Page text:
Medical News tomorrow, 10:30am.
A new study says that people who use the deep web to buy illegal drugs are more likely to commit crimes, according to a paper published today in the journal PLOS ONE.
The study, which looked at data from the National Survey on Drug Use and Health (NSDUH), was led by Dr. Christopher W. Moseley of the Johns Hopkins University School of Medicine and published today by PLOS One.
Researchers asked respondents to complete surveys that included questions about their drug habits.
They also included questions related to the use of illegal drugs, including how often they used and sold them, how often, how much, and where they bought them.
The results showed that respondents who reported frequent drug use had a greater likelihood of committing a crime, the researchers found.
They also found that respondents were more likely than other people to report having used illegal drugs in the past, even though they did not report drug use at all.
The researchers also found a link between the use and sale of illegal drug and crime rates.
“This study shows the link between illicit drug use and crime and the drug use patterns of people who are high on the illicit drug market,” Dr. Mosedley said in a statement.
“Drug use patterns are a major driver of criminal activity and public health concerns, and the study suggests that the criminal justice system could benefit from better understanding the illicit market to target those who are most at risk.”
He added that it’s important to keep in mind that illicit drug users are more than just criminals.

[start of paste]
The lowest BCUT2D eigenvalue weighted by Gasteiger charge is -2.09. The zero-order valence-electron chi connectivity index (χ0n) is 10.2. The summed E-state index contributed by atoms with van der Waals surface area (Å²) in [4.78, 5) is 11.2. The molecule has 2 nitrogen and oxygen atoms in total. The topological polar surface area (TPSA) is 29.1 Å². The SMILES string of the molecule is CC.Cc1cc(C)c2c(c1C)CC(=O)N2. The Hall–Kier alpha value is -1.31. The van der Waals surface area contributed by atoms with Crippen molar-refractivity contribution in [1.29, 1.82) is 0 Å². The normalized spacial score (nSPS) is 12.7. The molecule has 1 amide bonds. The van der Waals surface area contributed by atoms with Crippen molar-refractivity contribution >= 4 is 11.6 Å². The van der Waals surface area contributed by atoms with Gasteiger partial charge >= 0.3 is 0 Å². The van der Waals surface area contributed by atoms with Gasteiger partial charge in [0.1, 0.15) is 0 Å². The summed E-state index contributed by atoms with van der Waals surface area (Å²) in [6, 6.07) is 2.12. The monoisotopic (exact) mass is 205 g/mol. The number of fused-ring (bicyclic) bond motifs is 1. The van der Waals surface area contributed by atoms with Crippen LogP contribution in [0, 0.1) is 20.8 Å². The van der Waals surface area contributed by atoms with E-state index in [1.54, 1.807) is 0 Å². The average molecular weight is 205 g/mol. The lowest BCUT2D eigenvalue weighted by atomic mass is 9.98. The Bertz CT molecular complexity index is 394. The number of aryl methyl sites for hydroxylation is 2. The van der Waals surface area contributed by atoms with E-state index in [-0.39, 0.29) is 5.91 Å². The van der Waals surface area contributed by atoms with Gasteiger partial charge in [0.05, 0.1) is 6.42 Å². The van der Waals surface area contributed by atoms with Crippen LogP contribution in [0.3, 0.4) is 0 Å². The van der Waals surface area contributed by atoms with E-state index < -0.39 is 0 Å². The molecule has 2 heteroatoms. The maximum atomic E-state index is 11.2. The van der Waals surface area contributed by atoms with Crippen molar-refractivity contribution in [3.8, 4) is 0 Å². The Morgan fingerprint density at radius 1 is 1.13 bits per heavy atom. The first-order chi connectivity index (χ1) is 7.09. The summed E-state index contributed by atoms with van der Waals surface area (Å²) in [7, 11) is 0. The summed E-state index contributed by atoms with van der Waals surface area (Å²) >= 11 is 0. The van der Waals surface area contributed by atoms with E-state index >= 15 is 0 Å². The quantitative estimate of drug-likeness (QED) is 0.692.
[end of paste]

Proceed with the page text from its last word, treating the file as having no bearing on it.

“The findings suggest that illicit use and illegal drug use are connected,” Dr Mosely said.
“In other words, the relationship between illicit use, crime, and illegal use could have implications for policy and policing in many other areas of public health.”
The researchers found that drug users with a high risk of drug use in the survey reported more than twice the number of criminal charges than those who did not.
They were also more likely at some point in their lives to have a felony conviction, according the study.
The paper is one of the first to investigate the link.
In 2015, the Drug Enforcement Administration proposed an anti-trafficking law that would allow the agency to target and prosecute those who use drugs to profit from them.
The DEA previously reported that drug use is a significant driver of drug-related crimes.
The law has been criticized for not making it easier for law enforcement to track drug traffickers.
The National Institute on Drug Abuse estimates that nearly 15 million people in the U.S. are currently incarcerated for drug-traffic related offenses.